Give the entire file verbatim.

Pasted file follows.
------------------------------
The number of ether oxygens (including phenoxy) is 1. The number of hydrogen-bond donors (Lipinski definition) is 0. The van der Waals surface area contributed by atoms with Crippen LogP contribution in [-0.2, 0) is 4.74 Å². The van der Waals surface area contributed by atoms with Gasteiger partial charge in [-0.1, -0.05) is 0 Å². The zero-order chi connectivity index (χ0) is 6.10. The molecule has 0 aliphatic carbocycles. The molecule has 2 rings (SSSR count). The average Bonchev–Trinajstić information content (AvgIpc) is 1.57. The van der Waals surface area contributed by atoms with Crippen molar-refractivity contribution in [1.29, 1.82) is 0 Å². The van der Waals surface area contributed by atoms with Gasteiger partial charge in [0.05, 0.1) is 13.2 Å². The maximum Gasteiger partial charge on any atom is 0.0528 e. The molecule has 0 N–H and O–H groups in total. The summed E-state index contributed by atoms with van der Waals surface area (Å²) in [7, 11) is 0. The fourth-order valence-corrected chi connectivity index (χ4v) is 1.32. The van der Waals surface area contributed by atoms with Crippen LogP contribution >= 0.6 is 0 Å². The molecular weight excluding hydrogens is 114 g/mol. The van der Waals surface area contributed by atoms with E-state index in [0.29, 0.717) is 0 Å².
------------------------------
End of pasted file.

The number of ether oxygens (including phenoxy) is 1. The number of hydrogen-bond donors (Lipinski definition) is 0. The van der Waals surface area contributed by atoms with Crippen LogP contribution in [-0.2, 0) is 4.74 Å². The van der Waals surface area contributed by atoms with Gasteiger partial charge in [-0.1, -0.05) is 0 Å². The zero-order chi connectivity index (χ0) is 6.10. The molecule has 0 aliphatic carbocycles. The molecule has 2 rings (SSSR count). The average Bonchev–Trinajstić information content (AvgIpc) is 1.57. The van der Waals surface area contributed by atoms with Crippen molar-refractivity contribution in [1.29, 1.82) is 0 Å². The van der Waals surface area contributed by atoms with Gasteiger partial charge in [0.05, 0.1) is 13.2 Å². The maximum Gasteiger partial charge on any atom is 0.0528 e. The molecule has 0 N–H and O–H groups in total. The summed E-state index contributed by atoms with van der Waals surface area (Å²) in [7, 11) is 0. The fourth-order valence-corrected chi connectivity index (χ4v) is 1.32. The van der Waals surface area contributed by atoms with Crippen LogP contribution >= 0.6 is 0 Å². The molecular weight excluding hydrogens is 114 g/mol. The van der Waals surface area contributed by atoms with E-state index in [0.29, 0.717) is 0 Å².